Effects of marijuana use on traffic safety - KUSI News - San Diego, CA

Effects of marijuana use on traffic safety

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Effects of marijuana use on traffic safety Effects of marijuana use on traffic safety

SAN DIEGO (KUSI) — A coalition of drug prevention groups unveiled a new study Thursday that looks at the impact of marijuana use in California.

That report covers a broad range of subjects, including marijuana use by teens, ER visits and the effects on the environment.

The group that called attention to this new study are not stating a position on Prop 64. That's the initiative that would legalize pot for recreational use in California, but it's clear that the data in this new report casts a very harsh light on what may happen with the expanded use of marijuana.

The dangers of drinking and driving are indisputable, but fewer studies have been done on the effects of using marijuana behind the wheel.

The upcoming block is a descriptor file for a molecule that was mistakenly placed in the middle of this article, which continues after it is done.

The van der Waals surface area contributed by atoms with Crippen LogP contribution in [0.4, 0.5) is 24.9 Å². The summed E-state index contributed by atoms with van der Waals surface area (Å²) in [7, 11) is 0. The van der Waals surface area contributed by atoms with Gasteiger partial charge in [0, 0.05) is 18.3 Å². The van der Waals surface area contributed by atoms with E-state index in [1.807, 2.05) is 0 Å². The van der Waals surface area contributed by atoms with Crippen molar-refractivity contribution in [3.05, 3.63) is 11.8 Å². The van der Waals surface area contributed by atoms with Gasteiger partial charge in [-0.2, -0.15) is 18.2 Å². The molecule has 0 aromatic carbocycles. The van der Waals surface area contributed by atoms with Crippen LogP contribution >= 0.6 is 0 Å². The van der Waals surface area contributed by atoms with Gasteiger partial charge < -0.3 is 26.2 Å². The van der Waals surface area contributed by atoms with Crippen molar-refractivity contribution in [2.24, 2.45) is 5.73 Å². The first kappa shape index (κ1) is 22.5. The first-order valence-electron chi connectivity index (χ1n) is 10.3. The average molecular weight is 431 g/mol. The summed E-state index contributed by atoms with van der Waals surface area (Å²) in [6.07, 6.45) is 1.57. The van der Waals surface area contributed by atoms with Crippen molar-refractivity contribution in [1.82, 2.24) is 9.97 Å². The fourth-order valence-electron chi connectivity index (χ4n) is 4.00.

A new report prepared by the Office of National Drug Control Policy examines the connection between marijuana use and fatal crashes.

Since 2005, the number of fatal crashes has declined, but the number of drivers who tested positive and were involved I deadly collisions increased.

The number was 9 percent in 2005 and 16.5 percent in 2014.

The same study also shows more drivers involved in fatal crash tested positive for marijuana.

Kevin Sabet with the group Sam Approaches to Marijuana, said the statistics show that drivers who are stoned are making our roads more hazardous.

More marijuana impaired drivers will pose new problems for law enforcement. When stopped a suspected drunk driver, officers can measure blood alcohol levels to see if they are legally drunk.

Now, officers will have to look for signs of erratic driving and they can still turn to a blood alcohol test, but lawmakers in California have not yet settled on a legal standard for cannabis impairment.

This week, Triple A in Southern California announced it will oppose the passage of Prop 64.

California can also look at the experiences of other states, where marijuana is legal.

After the state of Washington legalized pot, the number of fatal crashes involving drivers who had recently used marijuana more than doubled.

And there are other consequences. Those opposed to legalization warn that insurance rates for all drivers will be going up. 

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